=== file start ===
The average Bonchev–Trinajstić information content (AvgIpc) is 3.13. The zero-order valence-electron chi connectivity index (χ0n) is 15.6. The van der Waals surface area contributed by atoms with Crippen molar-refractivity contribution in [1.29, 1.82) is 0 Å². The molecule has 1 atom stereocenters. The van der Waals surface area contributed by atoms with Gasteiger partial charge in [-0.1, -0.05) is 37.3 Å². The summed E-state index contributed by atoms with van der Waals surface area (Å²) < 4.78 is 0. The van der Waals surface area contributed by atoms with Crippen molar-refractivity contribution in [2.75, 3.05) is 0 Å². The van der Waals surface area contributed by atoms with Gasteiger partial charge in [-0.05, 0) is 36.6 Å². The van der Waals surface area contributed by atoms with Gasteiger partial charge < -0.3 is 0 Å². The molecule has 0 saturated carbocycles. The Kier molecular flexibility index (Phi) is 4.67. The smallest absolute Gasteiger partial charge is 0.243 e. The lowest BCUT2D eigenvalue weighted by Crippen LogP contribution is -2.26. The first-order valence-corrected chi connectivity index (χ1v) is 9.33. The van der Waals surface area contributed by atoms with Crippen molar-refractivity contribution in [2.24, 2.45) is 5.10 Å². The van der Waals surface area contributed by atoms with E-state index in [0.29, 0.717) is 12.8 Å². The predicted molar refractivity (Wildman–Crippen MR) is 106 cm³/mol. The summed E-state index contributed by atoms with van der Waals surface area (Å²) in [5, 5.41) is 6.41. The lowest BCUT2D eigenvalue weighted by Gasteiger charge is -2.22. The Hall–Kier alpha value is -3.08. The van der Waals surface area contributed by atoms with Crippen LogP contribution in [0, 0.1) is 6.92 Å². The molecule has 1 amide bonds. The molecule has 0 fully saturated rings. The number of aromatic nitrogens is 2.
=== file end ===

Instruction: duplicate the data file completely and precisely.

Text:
The average Bonchev–Trinajstić information content (AvgIpc) is 3.13. The zero-order valence-electron chi connectivity index (χ0n) is 15.6. The van der Waals surface area contributed by atoms with Crippen molar-refractivity contribution in [1.29, 1.82) is 0 Å². The molecule has 1 atom stereocenters. The van der Waals surface area contributed by atoms with Gasteiger partial charge in [-0.1, -0.05) is 37.3 Å². The summed E-state index contributed by atoms with van der Waals surface area (Å²) < 4.78 is 0. The van der Waals surface area contributed by atoms with Crippen molar-refractivity contribution in [2.75, 3.05) is 0 Å². The van der Waals surface area contributed by atoms with Gasteiger partial charge in [-0.05, 0) is 36.6 Å². The van der Waals surface area contributed by atoms with Gasteiger partial charge < -0.3 is 0 Å². The molecule has 0 saturated carbocycles. The Kier molecular flexibility index (Phi) is 4.67. The smallest absolute Gasteiger partial charge is 0.243 e. The lowest BCUT2D eigenvalue weighted by Crippen LogP contribution is -2.26. The first-order valence-corrected chi connectivity index (χ1v) is 9.33. The van der Waals surface area contributed by atoms with Crippen molar-refractivity contribution in [2.24, 2.45) is 5.10 Å². The van der Waals surface area contributed by atoms with E-state index in [0.29, 0.717) is 12.8 Å². The predicted molar refractivity (Wildman–Crippen MR) is 106 cm³/mol. The summed E-state index contributed by atoms with van der Waals surface area (Å²) in [5, 5.41) is 6.41. The lowest BCUT2D eigenvalue weighted by Gasteiger charge is -2.22. The Hall–Kier alpha value is -3.08. The van der Waals surface area contributed by atoms with Crippen LogP contribution in [0, 0.1) is 6.92 Å². The molecule has 1 amide bonds. The molecule has 0 fully saturated rings. The number of aromatic nitrogens is 2.